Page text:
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Old Sep 15, 2002, 11:51 PM   #1
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Default help in choosing video card

I'm in the process of buying a Dell desktop
and am trying to decide between 2 video cards that would be best for displaying digital photos on the monitor.The choices are: 128mb DDR ATI Radeon 9700 Pro,
or 128mb DDR NVIDIA GeForce4 Ti 4600. I realize that a dedicated workstation would provide a better video card for this application, however, that is out of my price range for now. Any help would be appreciated
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Old Sep 16, 2002, 12:51 AM   #2
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neither one of these will do any better than the other in image applications such as photoshop or any sort of display program. where they will excel is in playing quake 3 or return to castle wolfenstein. a video card with 8 meg of ram will display a 24 bit image on a 17 inc screen at 800x600 perfectly well. the 128 meg of ram on these cards are used primarily for frame buffer and texture mapping used in 3d computer games as metioned above and a host of others. these are open GL and DirectX based products that access the cards capabilities. working with images you'll never use even 1/4 the power because the programs are not written to access these capabilities beyond basic frame buffering.
also if you are getting the LCD option you will find the colors will not calibrate nearly as well as a CRT. LCDs havent the color range of a CRT yet nor the refresh rate.

my video card is a visiontek geforce 4 mx 440 with 64meg ddr ram. the refresh rate is set at 85hz 32bit color depth. no flicker whatsoever at 1280x960 screen. cost $90. displaying and working a 65-125 meg image is no problem. and also i do play Quake 3.

in photoshop it don't do diddly except for the enhanced minor speed from the onboard processor and ram increase on the card. if you have a 19 or 21 in screen that is still enough. now if you do want a gaming machine or not i prefer nvidia based cards because their drivers tend to be more stable. don't get me wrong ATI is a good product. they're just a little slow at video driver developement and deployment.
the term worstation means one designed for a specific task/function. if your getting it to use as a digital darkroom its your workstation. don't let simantics get in the way. marketing people sell these concepts.
in short if your buying one of these mondo ram crammed supercharged video cards to speed up your photo image display/image processing only, you will be wasting money and be a little disappointed that a $90 card will be just about the same for the prescribed purpose.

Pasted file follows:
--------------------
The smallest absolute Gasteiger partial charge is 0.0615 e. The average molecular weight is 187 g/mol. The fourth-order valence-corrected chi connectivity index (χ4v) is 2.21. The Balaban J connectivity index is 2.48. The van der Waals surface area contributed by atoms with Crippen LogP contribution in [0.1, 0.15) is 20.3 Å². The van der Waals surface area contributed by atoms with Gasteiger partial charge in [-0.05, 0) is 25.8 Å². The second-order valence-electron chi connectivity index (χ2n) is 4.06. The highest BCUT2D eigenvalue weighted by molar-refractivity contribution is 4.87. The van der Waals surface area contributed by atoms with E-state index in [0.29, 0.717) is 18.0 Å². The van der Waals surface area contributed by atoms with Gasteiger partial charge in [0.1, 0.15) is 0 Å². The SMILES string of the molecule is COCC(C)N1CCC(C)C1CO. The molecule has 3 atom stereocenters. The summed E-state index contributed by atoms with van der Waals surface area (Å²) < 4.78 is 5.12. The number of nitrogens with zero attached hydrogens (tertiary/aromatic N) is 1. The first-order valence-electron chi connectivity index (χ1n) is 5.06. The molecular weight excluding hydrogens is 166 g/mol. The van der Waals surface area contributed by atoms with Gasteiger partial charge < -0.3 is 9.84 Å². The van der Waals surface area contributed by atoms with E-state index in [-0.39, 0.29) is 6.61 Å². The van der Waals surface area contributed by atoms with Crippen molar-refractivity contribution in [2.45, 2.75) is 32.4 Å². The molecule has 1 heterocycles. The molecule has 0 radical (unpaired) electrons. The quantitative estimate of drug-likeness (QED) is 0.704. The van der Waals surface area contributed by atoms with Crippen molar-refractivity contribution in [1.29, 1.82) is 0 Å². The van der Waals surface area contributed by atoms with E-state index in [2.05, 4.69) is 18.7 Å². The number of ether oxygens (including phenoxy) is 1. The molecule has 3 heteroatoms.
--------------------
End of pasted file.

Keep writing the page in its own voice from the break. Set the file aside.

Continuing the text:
memory on the machine should be a min of 512MB. xp eats up an easy 100-125 running itself and its required satellite processes. then PS when running is another 50-80MB. then your images will require 2x the original size to quicken processing. if the original is 14 meg a total of 28 is needed to work it quickly. you want to avoid using the page file or your machine will slow down. adds up fast don't it.



[Edited on 9-16-2002 by sjms]
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Old Sep 16, 2002, 4:09 AM   #3
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Default HELP

I was impressed with sjms answers and am now buyi8ng a new PC largley for photoshop.

Some of waht you said raised questions...

I agree that the 3d etc is uselss, but is it really true that the video ram is not useful? I am palnning on using two monitors and one sales guy told me I would need more video ram (I was planning on 64).

Also, I am planning in 1 gig DDR 2100 on machine with the 533 buss. I would have like to go to 2 gigs, but the most I can find on an affordeable mboard is three slots and the price of 1gig chips is crazy so I am limitted to the 512s.

Finally .. any thoughts on Intel vs AMD????????????????????
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Old Sep 16, 2002, 4:45 AM   #4
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Steve,
The only thing wrong with the GeForce4 MX 440 that sjms suggested is that it can be had for about $70 now. With the sun setting on AGP4X and rising with AGP8X to buy a 3-400 $ gamers card is not good timming. Caution when buying computer by name recognition, warrenties tend to be a hardware thing. To bad that is only a very small percent of computer problems, software (programs, drivers ect ) being the #1, BIOS updates and windows updates not being done, Virus, power surge and lightning strike and the most feared "bored kids" "the program quit working" = the mouse ate it "if I click on this wonder what will happen and lets not forget downloads, updates and installs with virus protection on. Dell or all the way down to a Ma & Pa shop have 1 major thing in common, they buy all components and just assemble the computer, warrenty? all covered by the component manufacter.
Gary
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Old Sep 16, 2002, 5:07 AM   #5
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Quote:
Originally posted by Steves

Finally .. any thoughts on Intel vs AMD????????????????????
Stephen,
AMD allows you to get a corvette for the same money that INTEL would put you in a mustang. AN AMD XP CPU, ASUS MB, WD U/100 w/8 meg buffer HD and the MX 440 video card. Remember when the 128 meg cards hit the street they benchmarked lower than the 64 meg, programs have to be designed to use the extra. Video card 64 Meg with 2 vga ports and matching monitors would make more sence, once the video card processes the info cannot see what xtra memory would do to send info out 1 or two ports.
Gary


http://www.asus.com.tw/mb/socketa/a7v333/overview.htm#

http://www6.tomshardware.com/storage...305/index.html






[Edited on 9-16-2002 by Gary Senkus]

[Edited on 9-16-2002 by Gary Senkus]
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Old Sep 16, 2002, 11:05 AM   #6